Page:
How broke is the House of Saud? Riyadh could seize $800bn in assets in corruption shakedown
The Saudi anti-corruption push involving the arrest of princes and government ministers may lead to the confiscation of cash and other assets worth of at least $800 billion, according to people close to the issue, writes the Wall Street Journal.
“They reckon they could get around two to three trillion riyals from these people. That’s the number they are talking about,” a person close to the government told the paper.
On Saturday, Saudi state media reported the arrest of at least 11 Saudi princes and four incumbent ministers, with the minister of the National Guard, and the economy minister among those detained. The arrests are reportedly the part of a broader plan to fight corruption in the kingdom.
Some leading businessmen have been arrested since the crackdown started, with more than 60 princes, officials and other big-name Saudis in custody, according to the sources cited by the WSJ.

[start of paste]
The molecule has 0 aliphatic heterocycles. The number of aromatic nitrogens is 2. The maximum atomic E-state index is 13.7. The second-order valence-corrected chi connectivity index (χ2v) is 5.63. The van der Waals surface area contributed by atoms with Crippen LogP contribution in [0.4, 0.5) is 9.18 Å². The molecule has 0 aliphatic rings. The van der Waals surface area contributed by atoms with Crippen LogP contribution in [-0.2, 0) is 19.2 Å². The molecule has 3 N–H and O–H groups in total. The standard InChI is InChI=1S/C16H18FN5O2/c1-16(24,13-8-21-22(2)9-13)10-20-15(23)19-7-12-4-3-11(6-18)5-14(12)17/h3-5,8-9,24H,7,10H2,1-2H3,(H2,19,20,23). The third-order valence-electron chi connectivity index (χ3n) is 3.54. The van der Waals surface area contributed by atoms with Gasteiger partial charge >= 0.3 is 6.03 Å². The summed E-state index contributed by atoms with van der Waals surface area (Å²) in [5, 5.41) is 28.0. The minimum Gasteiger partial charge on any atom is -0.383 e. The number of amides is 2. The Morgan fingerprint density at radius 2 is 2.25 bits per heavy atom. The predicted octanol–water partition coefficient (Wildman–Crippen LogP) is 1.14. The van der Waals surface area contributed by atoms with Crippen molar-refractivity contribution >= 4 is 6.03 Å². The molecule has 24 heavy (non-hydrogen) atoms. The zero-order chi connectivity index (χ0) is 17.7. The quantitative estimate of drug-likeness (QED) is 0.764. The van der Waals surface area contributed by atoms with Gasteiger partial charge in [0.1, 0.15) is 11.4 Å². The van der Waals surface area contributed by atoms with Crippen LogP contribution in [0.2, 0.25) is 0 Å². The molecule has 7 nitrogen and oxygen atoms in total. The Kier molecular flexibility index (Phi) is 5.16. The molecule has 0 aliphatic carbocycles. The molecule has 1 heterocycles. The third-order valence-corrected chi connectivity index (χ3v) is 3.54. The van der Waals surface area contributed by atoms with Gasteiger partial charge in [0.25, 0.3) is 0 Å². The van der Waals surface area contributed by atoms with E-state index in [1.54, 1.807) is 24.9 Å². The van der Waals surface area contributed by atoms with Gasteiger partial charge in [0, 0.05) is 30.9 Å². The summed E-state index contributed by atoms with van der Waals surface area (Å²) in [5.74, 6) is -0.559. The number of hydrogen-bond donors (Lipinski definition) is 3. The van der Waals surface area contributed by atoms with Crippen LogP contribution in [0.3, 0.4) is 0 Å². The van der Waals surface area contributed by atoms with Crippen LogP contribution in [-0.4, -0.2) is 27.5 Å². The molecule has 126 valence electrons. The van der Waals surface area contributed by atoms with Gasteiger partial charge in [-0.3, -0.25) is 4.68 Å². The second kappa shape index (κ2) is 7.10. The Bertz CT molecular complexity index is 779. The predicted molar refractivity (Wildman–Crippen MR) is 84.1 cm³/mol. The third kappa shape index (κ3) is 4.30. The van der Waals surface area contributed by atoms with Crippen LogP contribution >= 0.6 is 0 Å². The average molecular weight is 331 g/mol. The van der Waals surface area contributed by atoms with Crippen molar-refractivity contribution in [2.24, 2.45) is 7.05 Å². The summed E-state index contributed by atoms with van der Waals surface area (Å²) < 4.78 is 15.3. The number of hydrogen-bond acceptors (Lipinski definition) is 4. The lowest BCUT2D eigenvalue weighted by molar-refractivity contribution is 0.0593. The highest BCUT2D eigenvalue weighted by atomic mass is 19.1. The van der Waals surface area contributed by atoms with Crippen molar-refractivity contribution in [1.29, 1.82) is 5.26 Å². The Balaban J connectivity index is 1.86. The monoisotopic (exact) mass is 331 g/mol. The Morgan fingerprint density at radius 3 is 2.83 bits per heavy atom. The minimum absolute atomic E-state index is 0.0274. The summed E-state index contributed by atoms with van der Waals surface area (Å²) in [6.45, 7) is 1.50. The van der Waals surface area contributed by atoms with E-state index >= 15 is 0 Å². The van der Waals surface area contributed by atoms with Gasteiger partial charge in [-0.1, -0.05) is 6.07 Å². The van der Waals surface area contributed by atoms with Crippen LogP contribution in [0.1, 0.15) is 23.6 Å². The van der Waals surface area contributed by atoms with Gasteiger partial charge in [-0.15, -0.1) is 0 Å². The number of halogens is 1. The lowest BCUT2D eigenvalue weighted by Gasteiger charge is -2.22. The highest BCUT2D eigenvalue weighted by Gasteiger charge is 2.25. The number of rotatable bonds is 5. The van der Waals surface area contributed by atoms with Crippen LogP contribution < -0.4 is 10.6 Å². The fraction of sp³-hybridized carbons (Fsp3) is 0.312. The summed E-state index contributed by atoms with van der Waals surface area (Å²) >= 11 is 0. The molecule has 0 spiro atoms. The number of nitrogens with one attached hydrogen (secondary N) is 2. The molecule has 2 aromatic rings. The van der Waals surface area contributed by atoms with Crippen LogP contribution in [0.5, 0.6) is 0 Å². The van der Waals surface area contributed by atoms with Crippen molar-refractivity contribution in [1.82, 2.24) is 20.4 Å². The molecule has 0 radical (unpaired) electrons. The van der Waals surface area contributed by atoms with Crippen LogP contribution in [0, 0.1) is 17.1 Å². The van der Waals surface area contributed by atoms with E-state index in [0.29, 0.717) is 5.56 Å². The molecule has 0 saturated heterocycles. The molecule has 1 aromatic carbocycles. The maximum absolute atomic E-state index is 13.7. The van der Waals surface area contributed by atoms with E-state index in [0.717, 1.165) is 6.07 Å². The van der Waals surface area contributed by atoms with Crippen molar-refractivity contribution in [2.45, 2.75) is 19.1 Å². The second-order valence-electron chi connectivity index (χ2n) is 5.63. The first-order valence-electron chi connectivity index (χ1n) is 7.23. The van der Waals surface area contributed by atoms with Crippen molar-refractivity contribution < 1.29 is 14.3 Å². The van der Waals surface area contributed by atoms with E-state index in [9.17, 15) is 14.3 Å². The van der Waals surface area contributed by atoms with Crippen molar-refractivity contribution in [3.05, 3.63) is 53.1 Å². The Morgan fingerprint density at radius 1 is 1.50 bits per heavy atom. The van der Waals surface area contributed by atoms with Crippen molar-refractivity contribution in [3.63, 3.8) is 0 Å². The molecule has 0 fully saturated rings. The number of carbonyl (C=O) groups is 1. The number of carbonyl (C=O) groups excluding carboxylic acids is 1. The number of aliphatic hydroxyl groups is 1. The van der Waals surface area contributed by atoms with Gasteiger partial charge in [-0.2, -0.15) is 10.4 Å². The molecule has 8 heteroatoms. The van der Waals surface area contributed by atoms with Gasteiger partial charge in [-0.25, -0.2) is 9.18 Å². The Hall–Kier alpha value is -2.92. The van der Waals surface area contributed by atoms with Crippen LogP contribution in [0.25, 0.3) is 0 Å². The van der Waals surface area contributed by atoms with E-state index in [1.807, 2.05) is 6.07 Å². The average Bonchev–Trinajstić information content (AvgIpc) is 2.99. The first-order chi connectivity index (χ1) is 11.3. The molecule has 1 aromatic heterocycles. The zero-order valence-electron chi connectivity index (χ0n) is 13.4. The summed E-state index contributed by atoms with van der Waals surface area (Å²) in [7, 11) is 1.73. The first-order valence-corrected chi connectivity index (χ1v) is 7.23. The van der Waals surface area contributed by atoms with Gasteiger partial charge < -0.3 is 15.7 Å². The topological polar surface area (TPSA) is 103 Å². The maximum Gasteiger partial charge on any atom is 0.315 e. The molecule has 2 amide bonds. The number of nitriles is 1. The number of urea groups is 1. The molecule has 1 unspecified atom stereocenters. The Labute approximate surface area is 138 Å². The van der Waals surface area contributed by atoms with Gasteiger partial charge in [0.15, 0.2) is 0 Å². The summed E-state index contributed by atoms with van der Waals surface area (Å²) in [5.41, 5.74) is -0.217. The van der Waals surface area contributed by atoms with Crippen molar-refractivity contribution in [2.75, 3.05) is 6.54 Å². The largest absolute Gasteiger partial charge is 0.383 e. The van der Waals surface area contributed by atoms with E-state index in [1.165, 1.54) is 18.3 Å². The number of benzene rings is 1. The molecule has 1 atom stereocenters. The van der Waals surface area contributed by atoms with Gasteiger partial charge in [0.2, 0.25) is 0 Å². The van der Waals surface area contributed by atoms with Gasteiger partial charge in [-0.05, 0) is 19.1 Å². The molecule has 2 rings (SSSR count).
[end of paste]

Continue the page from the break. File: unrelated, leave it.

The kingdom's central bank has reportedly frozen the accounts of “persons of interest” and said the step was “in response to the Attorney General’s request pending the legal cases against them.”
According to the media, most of the frozen assets are abroad, which will make the process of reclaiming and confiscating longer and more complicated. All the funds accumulated through corruption are to become state property.
The anti-corruption crackdown is led by a newly established committee chaired by Crown Prince Mohammad bin Salman. The agency was created by royal decree of King Salman bin Abdulaziz Al Saud, and published by Saudi Arabia’s official news agency on Saturday.
The committee is exempt from “laws, regulations, instructions, orders, and decision” while performing its wide range of duties, namely “identifying offenses, crimes, persons and entities” complicit in corruption, and gives it the power to impose punitive measures on those caught red-handed. Those include asset freezes, travel bans and arrests.
The Saudi government has been trying to close a hole in its budget after oil prices fell dramatically in 2014. The kingdom has implemented fiscal measures, including spending cuts, raising taxes, bond-sales and a future public offering of part of the kingdom’s oil monopoly Saudi Aramco. Riyadh says it plans to reduce the country's reliance on oil.